The Curse Causeless?

Words matter. That’s the takeaway I received for this week’s lesson on The Curse Causeless.

This week our attention is on the words of Job’s friend Eliphaz. He was one of the three, who in their concern and respect for Job, came to see him after his life was turned upside down. I imagine it was the talk of many. Job was rightfully viewed as a righteous man and it must have been confusing to see him in a position that would normally be equated with punishment from God.

Remember, I pray thee, who ever perished, being innocent? or where were the righteous cut off? Job 4:7

I don’t fault Eliphaz for his misguided words. They seem quite reasonable for a friend to say. Job was in a terrible condition. As a friend, if I truly believed that God was punishing him for some infraction, I would want him to acknowledge whatever it was, repent of it and enjoin the mercy of God for restoration. That makes sense to me.

Just as Job didn’t understand the bigger picture, I can’t fault his friends for their false implications, knowing that they were equally oblivious to what was really going on. The belief that calamities are the punishment of God is one that is still held firmly by many  today. We’ll discuss this in more detail next week.

For this week, as we consider the tenor of Eliphaz’s words, we will look at the impact of our own.  What we speak is an indication of who we are and what our beliefs are.

A good man out of the good treasure of his heart brings forth good; and an evil man out of the evil treasure of his heart brings forth evil. For out of the abundance of the heart his mouth speaks. Luke 6:45

We live in a world full of negativity. The weight of sin is a heavy load to bear. Many are going through life carrying heavy burdens, much of which is not of their own making. Fear of the future and disappointment in the present makes it hard for many to have a sense of hope. What many need are simple, sincere words of encouragement.

“Sin is the greatest of all evils, and it is ours to pity and help the sinner. There are many who err, and who feel their shame and their folly. They are hungry for words of encouragement. They look upon their mistakes and errors, until they are driven almost to desperation…

“Ye which are spiritual, restore such an one in the spirit of meekness.” Galatians 6:1. By faith and prayer press back the power of the enemy. Speak words of faith and courage that will be as a healing balsam to the bruised and wounded one. Many, many, have fainted and become discouraged in the great struggle of life, when one word of kindly cheer would have strengthened them to overcome.” Ellen White, Desire of Ages, 504

To do this is but to adopt the manner of Christ as He interacted with humanity. He is our example in all things.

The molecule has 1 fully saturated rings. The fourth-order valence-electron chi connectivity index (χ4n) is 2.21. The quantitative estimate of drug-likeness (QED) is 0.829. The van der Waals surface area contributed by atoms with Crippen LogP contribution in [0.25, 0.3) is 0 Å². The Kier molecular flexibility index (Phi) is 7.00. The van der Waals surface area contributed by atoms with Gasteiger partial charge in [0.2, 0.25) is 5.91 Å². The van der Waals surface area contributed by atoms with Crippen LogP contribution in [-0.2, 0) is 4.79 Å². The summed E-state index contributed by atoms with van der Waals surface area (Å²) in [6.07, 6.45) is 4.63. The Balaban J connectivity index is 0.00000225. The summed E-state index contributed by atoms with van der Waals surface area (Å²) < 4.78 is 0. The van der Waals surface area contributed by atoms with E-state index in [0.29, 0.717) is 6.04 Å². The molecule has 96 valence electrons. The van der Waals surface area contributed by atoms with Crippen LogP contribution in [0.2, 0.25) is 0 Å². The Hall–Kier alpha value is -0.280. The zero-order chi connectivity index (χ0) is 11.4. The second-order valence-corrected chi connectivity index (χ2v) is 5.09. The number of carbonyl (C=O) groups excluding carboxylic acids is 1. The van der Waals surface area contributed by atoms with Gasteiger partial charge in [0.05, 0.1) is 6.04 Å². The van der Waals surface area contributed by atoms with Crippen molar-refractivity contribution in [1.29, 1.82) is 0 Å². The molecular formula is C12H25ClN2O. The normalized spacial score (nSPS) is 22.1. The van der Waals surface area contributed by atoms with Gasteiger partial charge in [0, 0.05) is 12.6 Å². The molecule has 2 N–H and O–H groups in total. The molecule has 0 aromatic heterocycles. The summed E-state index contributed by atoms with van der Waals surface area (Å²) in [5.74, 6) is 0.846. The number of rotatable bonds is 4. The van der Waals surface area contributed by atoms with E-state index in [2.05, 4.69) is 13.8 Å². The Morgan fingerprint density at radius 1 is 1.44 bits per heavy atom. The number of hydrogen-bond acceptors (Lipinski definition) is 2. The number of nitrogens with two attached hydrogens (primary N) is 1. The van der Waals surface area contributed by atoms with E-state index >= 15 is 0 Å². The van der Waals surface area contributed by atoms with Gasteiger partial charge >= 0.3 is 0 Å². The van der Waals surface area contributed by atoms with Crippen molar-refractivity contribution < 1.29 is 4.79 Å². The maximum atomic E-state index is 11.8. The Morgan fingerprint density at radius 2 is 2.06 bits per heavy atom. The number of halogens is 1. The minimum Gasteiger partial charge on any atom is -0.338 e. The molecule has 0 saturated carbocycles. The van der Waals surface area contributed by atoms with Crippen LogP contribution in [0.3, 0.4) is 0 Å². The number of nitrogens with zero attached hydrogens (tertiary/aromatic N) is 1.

“The Lord God hath given me the tongue of the learned, that I should know how to speak a word in season to him that is weary” Isaiah 50:4

I know what some may be thinking. Isn’t our job to “cry aloud, spare not, lift up thy voice like a trumpet, and shew my people their transgression, and the house of Jacob their sins” Isaiah 58:1 – to warn the world (and the church) of the coming judgements and the need of repentance? The simple answer is yes. The question comes down to our approach. Here’s the counsel of my favorite author:

“In seeking to correct or reform others we should be careful of our words. They will be a savor of life unto life or of death unto death. In giving reproof or counsel, many indulge in sharp, severe speech, words not adapted to heal the wounded soul. By these ill-advised expressions the spirit is chafed, and often the erring ones are stirred to rebellion. All who would advocate the principles of truth need to receive the heavenly oil of love. Under all circumstances reproof should be spoken in love. Then our words will reform but not exasperate. Christ by His Holy Spirit will supply the force and the power. This is His work.” Ellen White, Christ Object Lessons, 337

In all of our interactions with others we can either be a part of the problem or a part of the solution. The words we speak will be a good indication of what role we are playing. The solution to the great issues of life ultimately is God. He works through love and our motivation to help must always be weighted in that love.

Here are a few Hit the Mark questions for this week’s lesson discussion:

  • What does “speaking encouraging words” mean to you?
  • What role, if any, does criticizing play in the Christian’s approach to life?
  • What, if any, should be the difference in speech/conversation between the believer and non-believer?
  • What does Ephesians 4:29 mean? “Let no corrupt word proceed out of your mouth, but what is good for necessary edification, that it may impart grace to the hearers.”
  • What does Psalm 141:3 imply? “Set a guard, O Lord, over my mouth; keep watch over the door of my lips.”
  • What does Provers 12:25 mean? “Anxiety in the heart of man causes depression, but a good word makes it glad.”
  • What does Psalm 19:14 mean? “Let the words of my mouth and the meditation of my heart be acceptable in Your sight, O Lord, my strength and my Redeemer.”
  • Is it true that all true Christians are positive people? Explain your answer.
  • Is the following statement True, Mostly True, Somewhat True or Not True: Highlighting the errors of false beliefs and practices is a primary part of our mission. Explain your answer.

We close this week’s lesson with some wise words from the book of Proverbs.

“A soft answer turns away wrath, but a harsh word stirs up anger.  The tongue of the wise uses knowledge rightly, but the mouth of fools pours forth foolishness.” “A man has joy by the answer of his mouth, and a word spoken in due season, how good it is!” Provers 15:1-2, 23

Until next week, let’s all continue to Hit the Mark in Sabbath School!

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